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ETC. Photo of the day by Daniel DreifussWhile at the Bagram Air Base, U.S. Air Force veteran Adam Errahebi made friends with Afghan soldiers and interpreters who worked alongside U.S. servicemembers conducting security checks for 12-hour shifts. “We would talk about soccer, sports, just random things with other people, especially the interpreters,” he recalls. Submit your best horizontal photos. (Please include the location where the photo was taken in the caption.)

Parsing a complex part of our recent history.

Good morning. 

Tajha Chappellet-Lanier here, thinking about the broad philosophical questions spurred by the end of the nearly 20-year war in Afghanistan. Should we have gone to war to begin with? What was it for? Did we succeed? In what ways? What’s our responsibility, as a large (if challenged!) democracy, to support the stability of other democracies around the world?

Of course, it is easy to ask these kinds of questions from the sidelines, and easy to have opinions about what their answers should be. But that approach also unfairly simplifies what is a complex part of our recent history. 

All this is why I enjoyed contributing to and reading the cover story in this week’s print edition of the Weekly—in which Weekly staff spoke with a diverse group of local veterans and peace activists and asked for their reflections on the unsettling and messy end to the war in Afghanistan. 

In it, we hear from U.S. Army veteran Adriana Samson, who can’t help but think about the U.S. military death toll—both overseas and, too often, back home. U.S. Army veteran Jack Murphy and his wife, Jennifer Bleiker-Murphy, say good things were accomplished during those 20 years, but support the decision to withdraw. “I have a son and a daughter and I wouldn’t want to see them going back to daddy’s stomping grounds, no,” Murphy says.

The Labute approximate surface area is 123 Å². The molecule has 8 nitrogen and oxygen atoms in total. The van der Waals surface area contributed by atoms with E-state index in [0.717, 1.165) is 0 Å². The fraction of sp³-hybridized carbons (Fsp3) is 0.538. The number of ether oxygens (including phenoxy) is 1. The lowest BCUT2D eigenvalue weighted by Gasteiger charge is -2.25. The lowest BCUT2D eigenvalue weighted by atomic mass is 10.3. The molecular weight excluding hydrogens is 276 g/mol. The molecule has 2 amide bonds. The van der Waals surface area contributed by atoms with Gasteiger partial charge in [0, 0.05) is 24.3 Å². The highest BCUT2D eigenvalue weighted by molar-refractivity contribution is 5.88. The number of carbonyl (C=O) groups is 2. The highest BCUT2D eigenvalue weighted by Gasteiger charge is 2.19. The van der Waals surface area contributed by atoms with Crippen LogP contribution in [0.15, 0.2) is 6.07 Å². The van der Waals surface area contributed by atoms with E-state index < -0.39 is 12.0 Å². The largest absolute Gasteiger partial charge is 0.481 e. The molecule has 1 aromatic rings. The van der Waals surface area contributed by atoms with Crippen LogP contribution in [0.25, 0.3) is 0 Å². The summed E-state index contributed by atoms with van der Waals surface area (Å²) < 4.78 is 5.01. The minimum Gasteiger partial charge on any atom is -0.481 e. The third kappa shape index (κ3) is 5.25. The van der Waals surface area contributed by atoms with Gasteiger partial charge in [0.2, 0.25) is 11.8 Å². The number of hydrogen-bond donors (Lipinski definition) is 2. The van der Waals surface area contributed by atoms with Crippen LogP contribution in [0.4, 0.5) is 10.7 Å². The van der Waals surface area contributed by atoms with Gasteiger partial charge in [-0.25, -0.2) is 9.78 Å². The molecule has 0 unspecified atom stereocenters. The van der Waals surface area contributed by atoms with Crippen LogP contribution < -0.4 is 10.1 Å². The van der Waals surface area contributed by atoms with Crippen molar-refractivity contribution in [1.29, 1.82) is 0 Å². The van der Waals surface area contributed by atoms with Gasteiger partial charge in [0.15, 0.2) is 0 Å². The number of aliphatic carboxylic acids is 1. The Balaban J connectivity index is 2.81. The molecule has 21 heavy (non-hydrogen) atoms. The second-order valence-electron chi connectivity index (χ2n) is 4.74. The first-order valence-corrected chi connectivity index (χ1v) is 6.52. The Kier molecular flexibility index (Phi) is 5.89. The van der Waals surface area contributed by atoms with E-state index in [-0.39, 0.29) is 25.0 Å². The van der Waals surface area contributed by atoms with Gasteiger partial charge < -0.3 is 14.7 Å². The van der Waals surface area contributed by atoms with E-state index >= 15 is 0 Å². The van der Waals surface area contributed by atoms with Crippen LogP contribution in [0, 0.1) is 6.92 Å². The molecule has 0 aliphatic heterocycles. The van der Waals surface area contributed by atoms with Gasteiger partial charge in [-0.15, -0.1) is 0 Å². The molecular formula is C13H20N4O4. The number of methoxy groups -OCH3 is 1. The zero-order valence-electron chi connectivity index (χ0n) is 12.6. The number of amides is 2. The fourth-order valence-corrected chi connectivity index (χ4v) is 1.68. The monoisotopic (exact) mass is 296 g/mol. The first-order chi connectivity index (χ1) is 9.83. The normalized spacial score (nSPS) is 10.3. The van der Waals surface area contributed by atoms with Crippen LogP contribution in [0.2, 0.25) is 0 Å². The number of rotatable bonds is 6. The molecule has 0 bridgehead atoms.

There are also interviews with U.S. Marine Corps veteran Joel Pablo, who lost a close friend in Afghanistan; U.S. Air Force veteran Adam Errahebi and U.S. Navy veteran (and current U.S. Congressman) Jimmy Panetta, both of whom are thinking a lot about what the United States now owes to our Afghan partners; Peace activist Catherine Crockett who criticizes the defense industry profiteering during the war; and Afghan activist Gharsanay Ibnul Ameen Amin who feels hopeful for the future, despite the current chaos.

“It’s important for the world to know that the new generation is very different,” the 22-year-old says. “They are equipped with critical thinking and they are questioning religious, social and cultural norms around them.”

There are some common themes in the stories people tell: Sadness comes to mind, and so does care and optimism. But there’s a lot that’s unique too—fitting for such a complex topic. We hope you’ll read it.

-Tajha Chappellet-Lanier, associate editor, tajha@mcweekly.com

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BY THE NUMBERS

According to polling by Pew Research Center, the majority (54 percent) of Americans support the decision to withdraw from Afghanistan. The public view on U.S. success there isn’t exactly glowing—69 percent say the U.S. mostly failed in achieving its goals in Afghanistan

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On the Cover
The U.S. war in Afghanistan is over. What does that mean for locals who fought there, including those who are still fighting for peace?
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